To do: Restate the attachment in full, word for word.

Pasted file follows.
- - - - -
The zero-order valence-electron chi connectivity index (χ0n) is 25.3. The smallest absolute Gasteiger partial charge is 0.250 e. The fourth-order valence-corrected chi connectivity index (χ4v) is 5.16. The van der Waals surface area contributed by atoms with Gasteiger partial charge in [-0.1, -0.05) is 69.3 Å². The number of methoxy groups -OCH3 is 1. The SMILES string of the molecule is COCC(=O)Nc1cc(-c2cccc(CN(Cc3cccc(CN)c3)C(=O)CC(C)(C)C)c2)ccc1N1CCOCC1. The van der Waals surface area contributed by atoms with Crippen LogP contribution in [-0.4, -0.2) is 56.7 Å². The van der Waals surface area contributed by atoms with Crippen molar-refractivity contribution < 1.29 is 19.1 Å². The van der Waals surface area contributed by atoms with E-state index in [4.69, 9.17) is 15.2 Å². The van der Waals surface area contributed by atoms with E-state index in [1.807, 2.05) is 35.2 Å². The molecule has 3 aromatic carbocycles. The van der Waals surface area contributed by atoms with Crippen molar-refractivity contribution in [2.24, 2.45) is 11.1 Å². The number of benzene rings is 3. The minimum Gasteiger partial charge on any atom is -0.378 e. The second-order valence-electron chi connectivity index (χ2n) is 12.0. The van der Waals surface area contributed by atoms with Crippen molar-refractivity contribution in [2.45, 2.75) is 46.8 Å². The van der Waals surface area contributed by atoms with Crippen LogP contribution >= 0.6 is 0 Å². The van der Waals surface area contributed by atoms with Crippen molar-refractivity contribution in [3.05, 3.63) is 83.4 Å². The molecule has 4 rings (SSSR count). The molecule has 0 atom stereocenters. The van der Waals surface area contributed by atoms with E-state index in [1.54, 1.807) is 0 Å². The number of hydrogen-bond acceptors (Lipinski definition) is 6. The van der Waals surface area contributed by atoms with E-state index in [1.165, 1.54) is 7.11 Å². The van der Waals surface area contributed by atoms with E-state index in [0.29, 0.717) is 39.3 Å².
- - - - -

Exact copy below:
The zero-order valence-electron chi connectivity index (χ0n) is 25.3. The smallest absolute Gasteiger partial charge is 0.250 e. The fourth-order valence-corrected chi connectivity index (χ4v) is 5.16. The van der Waals surface area contributed by atoms with Gasteiger partial charge in [-0.1, -0.05) is 69.3 Å². The number of methoxy groups -OCH3 is 1. The SMILES string of the molecule is COCC(=O)Nc1cc(-c2cccc(CN(Cc3cccc(CN)c3)C(=O)CC(C)(C)C)c2)ccc1N1CCOCC1. The van der Waals surface area contributed by atoms with Crippen LogP contribution in [-0.4, -0.2) is 56.7 Å². The van der Waals surface area contributed by atoms with Crippen molar-refractivity contribution < 1.29 is 19.1 Å². The van der Waals surface area contributed by atoms with E-state index in [4.69, 9.17) is 15.2 Å². The van der Waals surface area contributed by atoms with E-state index in [1.807, 2.05) is 35.2 Å². The molecule has 3 aromatic carbocycles. The van der Waals surface area contributed by atoms with Crippen molar-refractivity contribution in [2.24, 2.45) is 11.1 Å². The number of benzene rings is 3. The minimum Gasteiger partial charge on any atom is -0.378 e. The second-order valence-electron chi connectivity index (χ2n) is 12.0. The van der Waals surface area contributed by atoms with Crippen molar-refractivity contribution in [2.45, 2.75) is 46.8 Å². The van der Waals surface area contributed by atoms with Crippen LogP contribution >= 0.6 is 0 Å². The van der Waals surface area contributed by atoms with Crippen molar-refractivity contribution in [3.05, 3.63) is 83.4 Å². The molecule has 4 rings (SSSR count). The molecule has 0 atom stereocenters. The van der Waals surface area contributed by atoms with E-state index in [1.54, 1.807) is 0 Å². The number of hydrogen-bond acceptors (Lipinski definition) is 6. The van der Waals surface area contributed by atoms with E-state index in [1.165, 1.54) is 7.11 Å². The van der Waals surface area contributed by atoms with E-state index in [0.29, 0.717) is 39.3 Å².